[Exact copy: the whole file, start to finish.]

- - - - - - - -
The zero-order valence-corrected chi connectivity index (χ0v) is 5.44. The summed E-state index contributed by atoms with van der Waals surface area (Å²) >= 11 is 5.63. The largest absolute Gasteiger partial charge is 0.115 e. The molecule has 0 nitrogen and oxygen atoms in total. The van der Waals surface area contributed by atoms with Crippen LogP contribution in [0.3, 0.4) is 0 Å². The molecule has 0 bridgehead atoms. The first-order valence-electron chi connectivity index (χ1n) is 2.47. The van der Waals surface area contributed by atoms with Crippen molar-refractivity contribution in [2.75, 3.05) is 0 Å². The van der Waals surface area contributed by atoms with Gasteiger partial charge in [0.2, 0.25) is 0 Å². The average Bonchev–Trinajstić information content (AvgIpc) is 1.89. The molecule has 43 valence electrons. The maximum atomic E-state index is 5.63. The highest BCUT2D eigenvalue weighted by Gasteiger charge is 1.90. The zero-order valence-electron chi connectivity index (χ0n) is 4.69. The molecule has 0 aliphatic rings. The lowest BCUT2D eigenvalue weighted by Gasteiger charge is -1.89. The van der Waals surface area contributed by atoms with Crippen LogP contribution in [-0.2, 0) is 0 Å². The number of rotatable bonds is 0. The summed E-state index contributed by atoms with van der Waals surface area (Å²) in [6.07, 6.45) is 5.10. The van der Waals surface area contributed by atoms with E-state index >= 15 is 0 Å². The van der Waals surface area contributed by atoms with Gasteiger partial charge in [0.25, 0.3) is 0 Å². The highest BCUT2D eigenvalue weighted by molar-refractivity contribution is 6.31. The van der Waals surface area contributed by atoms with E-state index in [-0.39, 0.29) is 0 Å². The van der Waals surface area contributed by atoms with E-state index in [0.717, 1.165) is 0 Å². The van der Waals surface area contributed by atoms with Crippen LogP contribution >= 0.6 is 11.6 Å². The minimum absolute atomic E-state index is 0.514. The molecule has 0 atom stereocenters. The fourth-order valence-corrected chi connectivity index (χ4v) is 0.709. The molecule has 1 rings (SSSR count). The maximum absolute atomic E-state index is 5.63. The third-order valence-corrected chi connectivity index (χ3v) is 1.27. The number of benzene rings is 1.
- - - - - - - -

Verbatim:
The zero-order valence-corrected chi connectivity index (χ0v) is 5.44. The summed E-state index contributed by atoms with van der Waals surface area (Å²) >= 11 is 5.63. The largest absolute Gasteiger partial charge is 0.115 e. The molecule has 0 nitrogen and oxygen atoms in total. The van der Waals surface area contributed by atoms with Crippen LogP contribution in [0.3, 0.4) is 0 Å². The molecule has 0 bridgehead atoms. The first-order valence-electron chi connectivity index (χ1n) is 2.47. The van der Waals surface area contributed by atoms with Crippen molar-refractivity contribution in [2.75, 3.05) is 0 Å². The van der Waals surface area contributed by atoms with Gasteiger partial charge in [0.2, 0.25) is 0 Å². The average Bonchev–Trinajstić information content (AvgIpc) is 1.89. The molecule has 43 valence electrons. The maximum atomic E-state index is 5.63. The highest BCUT2D eigenvalue weighted by Gasteiger charge is 1.90. The zero-order valence-electron chi connectivity index (χ0n) is 4.69. The molecule has 0 aliphatic rings. The lowest BCUT2D eigenvalue weighted by Gasteiger charge is -1.89. The van der Waals surface area contributed by atoms with Crippen LogP contribution in [-0.2, 0) is 0 Å². The number of rotatable bonds is 0. The summed E-state index contributed by atoms with van der Waals surface area (Å²) in [6.07, 6.45) is 5.10. The van der Waals surface area contributed by atoms with E-state index >= 15 is 0 Å². The van der Waals surface area contributed by atoms with Gasteiger partial charge in [0.25, 0.3) is 0 Å². The highest BCUT2D eigenvalue weighted by molar-refractivity contribution is 6.31. The van der Waals surface area contributed by atoms with E-state index in [-0.39, 0.29) is 0 Å². The van der Waals surface area contributed by atoms with E-state index in [0.717, 1.165) is 0 Å². The van der Waals surface area contributed by atoms with Crippen LogP contribution >= 0.6 is 11.6 Å². The minimum absolute atomic E-state index is 0.514. The molecule has 0 atom stereocenters. The fourth-order valence-corrected chi connectivity index (χ4v) is 0.709. The molecule has 1 rings (SSSR count). The maximum absolute atomic E-state index is 5.63. The third-order valence-corrected chi connectivity index (χ3v) is 1.27. The number of benzene rings is 1.